Litter quality and decomposability of species from a Mediterranean succession depend on leaf traits but not on nitrogen supply
Authors: Kazakou, Elena; Violle, Cyrille; Roumet, Catherine; Pintor, Cristina; Gimenez, Olivier; Garnier, Eric
Source: Annals of Botany, Volume 104, Number 6, 18 November 2009 , pp. 1151-1161(11)
Publisher: Oxford University Press
Abstract:Background and AimsThe rate of plant decomposition depends on both the decomposition environment and the functional traits of the individual species (e.g. leaf and litter quality), but their relative importance in determining interspecific differences in litter decomposition remains unclear. The aims of this study were to: (a) determine if species from different successional stages grown on soils with low and high nitrogen levels produce leaf and litter traits that decompose differently under identical conditions; and (b) assess which trait of living leaves best relates to litter quality and litter decomposabilityMethodsThe study was conducted on 17 herbaceous species representative of three stages of a Mediterranean successional sere of Southern France. Plants were grown in monocultures in a common garden under two nitrogen levels. To elucidate how different leaf traits affected litter decomposition a microcosm experiment was conducted to determine decomposability under standard conditions. Tests were also carried out to determine how successional stage and nitrogen supply affected functional traits of living leaves and how these traits then modified litter quality and subsequent litter decomposability.Key ResultsThe results demonstrated that leaf traits and litter decomposability varied according to species and successional stage. It was also demonstrated that while nitrogen addition affected leaf and litter traits, it had no effect on decomposition rates. Finally, leaf dry matter content stood out as the leaf trait best related to litter quality and litter decomposabilityConclusionsIn this study, species litter decomposability was affected by some leaf and litter traits but not by soil nitrogen supply. The results demonstrated the strength of a trait-based approach to predict changes in ecosystem processes as a result of species shifts in ecosystems.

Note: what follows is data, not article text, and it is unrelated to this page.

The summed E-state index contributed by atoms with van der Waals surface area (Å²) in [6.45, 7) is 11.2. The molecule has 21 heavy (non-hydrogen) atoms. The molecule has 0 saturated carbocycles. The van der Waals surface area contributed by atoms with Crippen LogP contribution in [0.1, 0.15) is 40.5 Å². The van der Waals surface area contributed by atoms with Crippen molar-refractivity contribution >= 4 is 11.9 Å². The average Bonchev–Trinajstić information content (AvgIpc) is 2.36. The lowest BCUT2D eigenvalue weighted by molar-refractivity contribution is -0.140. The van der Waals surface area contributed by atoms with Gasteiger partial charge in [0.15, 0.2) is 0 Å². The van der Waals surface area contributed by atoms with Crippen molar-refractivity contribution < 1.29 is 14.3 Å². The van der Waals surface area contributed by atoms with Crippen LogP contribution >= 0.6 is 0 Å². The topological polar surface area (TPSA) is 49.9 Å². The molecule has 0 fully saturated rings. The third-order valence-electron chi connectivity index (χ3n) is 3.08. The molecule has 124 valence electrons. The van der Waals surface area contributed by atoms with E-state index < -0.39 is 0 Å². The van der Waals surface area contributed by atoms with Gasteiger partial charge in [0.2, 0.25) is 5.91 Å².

Document Type: Research article
Publication date: 2009-11-18
- Annals of Botany is an international plant science journal with editorial offices in Australia, China, Japan, Mainland Europe, UK and USA. It is published monthly in both electronic and printed forms with at least one extra issue each year that focuses on a particular theme in plant biology. The Journal is managed by the Annals of Botany Company, a not-for-profit educational charity established to promote plant science worldwide.